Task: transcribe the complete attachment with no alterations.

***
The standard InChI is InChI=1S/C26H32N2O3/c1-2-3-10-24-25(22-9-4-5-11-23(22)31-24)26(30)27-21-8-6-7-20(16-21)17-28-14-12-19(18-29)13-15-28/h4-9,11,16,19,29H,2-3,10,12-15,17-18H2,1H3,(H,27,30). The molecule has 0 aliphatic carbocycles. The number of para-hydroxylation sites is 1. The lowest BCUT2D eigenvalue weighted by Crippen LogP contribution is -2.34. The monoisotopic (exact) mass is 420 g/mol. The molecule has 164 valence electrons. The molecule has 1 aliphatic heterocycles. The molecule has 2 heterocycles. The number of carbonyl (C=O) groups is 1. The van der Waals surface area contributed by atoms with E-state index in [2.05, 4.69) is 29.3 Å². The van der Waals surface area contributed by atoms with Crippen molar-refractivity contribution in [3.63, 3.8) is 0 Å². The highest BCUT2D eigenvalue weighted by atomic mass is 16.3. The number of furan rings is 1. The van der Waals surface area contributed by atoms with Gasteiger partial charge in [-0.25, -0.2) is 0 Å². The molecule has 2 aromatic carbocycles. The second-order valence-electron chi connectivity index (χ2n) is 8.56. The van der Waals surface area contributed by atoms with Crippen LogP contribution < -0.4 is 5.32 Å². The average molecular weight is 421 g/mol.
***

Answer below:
The standard InChI is InChI=1S/C26H32N2O3/c1-2-3-10-24-25(22-9-4-5-11-23(22)31-24)26(30)27-21-8-6-7-20(16-21)17-28-14-12-19(18-29)13-15-28/h4-9,11,16,19,29H,2-3,10,12-15,17-18H2,1H3,(H,27,30). The molecule has 0 aliphatic carbocycles. The number of para-hydroxylation sites is 1. The lowest BCUT2D eigenvalue weighted by Crippen LogP contribution is -2.34. The monoisotopic (exact) mass is 420 g/mol. The molecule has 164 valence electrons. The molecule has 1 aliphatic heterocycles. The molecule has 2 heterocycles. The number of carbonyl (C=O) groups is 1. The van der Waals surface area contributed by atoms with E-state index in [2.05, 4.69) is 29.3 Å². The van der Waals surface area contributed by atoms with Crippen molar-refractivity contribution in [3.63, 3.8) is 0 Å². The highest BCUT2D eigenvalue weighted by atomic mass is 16.3. The number of furan rings is 1. The van der Waals surface area contributed by atoms with Gasteiger partial charge in [-0.25, -0.2) is 0 Å². The molecule has 2 aromatic carbocycles. The second-order valence-electron chi connectivity index (χ2n) is 8.56. The van der Waals surface area contributed by atoms with Crippen LogP contribution < -0.4 is 5.32 Å². The average molecular weight is 421 g/mol.